‘Inside the Church… it was a quiet respectful affair’ - Priest who officiated for David Byrne defends lavish gangland funeral
The priest who officiated at the lavish funeral of murder victim David Byrne (35) says the family’s grief “was as raw as anything” he had ever seen.
Fr Niall Coughlan, parish priest of nearby Meath Street, gave the sermon at the funeral of Byrne, who was shot dead during a boxing weigh-in at the Regency Hotel in the north of the city on February 5 by a six-strong gang armed with assault rifles and handguns.
Much has been made about the cost of the funeral, which saw at least ten stretch Mercedes limousines used to ferry mourners from the church to the cemetery, and it has been suggested it could have cost upwards of €100,000.
Read More: Priest calls for a 'hero' to end gangland bloodshed
Speaking about the lavish display, Fr Coughlan said he was “not responsible for how people conduct their funerals.”
“There are no hard and fast rules about what is allowed,” he told RTÉ’s Liveline.
“I honestly wasn’t even aware of the extent of it until I got to the graveyard.
“There wasn’t any kind of that display in the Church… it was a quiet, respectful affair.”
Read More: Feud fears rise as suspects in Hutch murder are warned of threats on lives
Asked by host Joe Duffy if he had questioned who had paid the cost of the service, Fr Coughlan said he “hadn’t given it a thought.”
“I was there to attend to the job at hand… I don’t want to comment on that sort of stuff.”
He added: “I went to say the prayers as I would for any family.”
Declining to comment when asked if Byrne’s family had sought to defend their son and his criminal activities, Fr Coughlan told host Joe that all he saw was a family left devastated by the loss of a loved one.
“Their grief was as raw as any I’ve seen in 23 years of being a priest. It was as real as anyone else’s.”
Read More: Large Garda presence at funeral of boxing weigh-in murder victim David Byrne
Fr Coughlan said he was asked to officiate David Byrne’s funeral by his grandmother, who he described as a “lovely woman, who was very faithful to her church.”
“I buried two of her daughters… [and] when people are grieving they go back to the person they knew from the past.”
He continued, saying it had never entered his mind to decline the offer.
“I was conscious of the context the funeral but [for] every baptised Christian, no matter who they are, we have no choice but to conduct a funeral service for them… we place them in the mercy of God.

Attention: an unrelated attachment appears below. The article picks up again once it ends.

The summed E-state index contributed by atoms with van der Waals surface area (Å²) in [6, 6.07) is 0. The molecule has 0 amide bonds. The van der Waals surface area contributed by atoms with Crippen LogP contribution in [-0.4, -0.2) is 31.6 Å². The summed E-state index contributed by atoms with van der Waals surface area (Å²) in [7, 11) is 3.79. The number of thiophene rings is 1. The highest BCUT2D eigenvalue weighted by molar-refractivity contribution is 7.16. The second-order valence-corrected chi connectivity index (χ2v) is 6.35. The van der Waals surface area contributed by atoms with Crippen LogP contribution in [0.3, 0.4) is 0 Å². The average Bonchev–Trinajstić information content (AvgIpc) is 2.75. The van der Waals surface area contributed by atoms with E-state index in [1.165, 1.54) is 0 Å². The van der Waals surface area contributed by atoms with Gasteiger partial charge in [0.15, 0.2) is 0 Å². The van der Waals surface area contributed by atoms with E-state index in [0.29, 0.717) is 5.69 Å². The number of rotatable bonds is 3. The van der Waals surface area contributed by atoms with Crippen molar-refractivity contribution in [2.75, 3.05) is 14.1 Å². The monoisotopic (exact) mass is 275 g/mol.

More Read: 'Monk' didn't know of plan to hit gang at the Regency
Earlier today, Fr Coughlan outlined to RTE’s Sean O’Rourke how he told mourners at St Francis of Myra church on Francis Street in Dublin how it would take courage to end the gang violence in the city.
Fr Coughlan has come in for praise for the message he gave to the congregation, calling for a "hero" to appeal to both sides of the feud to come together peacefully.
“What I said was it doesn’t take courage to walk into a hotel or into someone’s home and blast a defenceless person to death.”
“What is courageous is someone willing to put their head above the parapet and call for an end to this despicable destruction of human life.”
He continued: “What I did say also was they might be a lonely voice in their own little world but for the people of south and north inner city Dublin who’ve greatly suffered at their hands, and not just by the recent violence either, but by the drug scourge that has been in this city.
“These wonderful people, and they really are wonderful people in our inner city, if this person would only raise their head above the parapet, they would be the hero. That would take courage but it doesn’t take courage to blast a person to death.”
Read More: Minister for Justice: Armed gardai on streets as long as needed
Fr Coughlan said he drew inspiration from a poem written about Northern Ireland’s Troubles for his sermon.
“I had to sit down and try and think ‘what do you say here’. I talked to my colleagues, I got advice, I talked to my community about it. I got advice from them.”
“I was very much inspired by a poem by one of my Augustinians Padraig Daly who’s a poet. One of his poems about Northern Ireland was in the shooting of a soldier, he said ‘they decided not to look’. That was at the end of his poem he says ‘they decided not to look.
“That was my inspiration. If somebody looks at a person and really sees them for what they are it’s impossible to kill anybody.”
Read More: Sons of feared crime boss Christy Kinahan arrive back into Dublin Airport
Fr Coughlan said the violence of the last few days has effectively held the city to ransom, and he commended the Gardaí for protecting the city yesterday.
“Schools had to close down, the city was held to ransom.
“They weren’t just there to protect the integrity of the funeral, they were there to protecting the city and I think they did a wonderful job.
“I know the Archbishop has offered to mediate [in a process involving Gardaí], I’m sure if I was asked to mediate I would… I don’t think there’s anybody with a profile in the city who wouldn’t like to see an end to this.”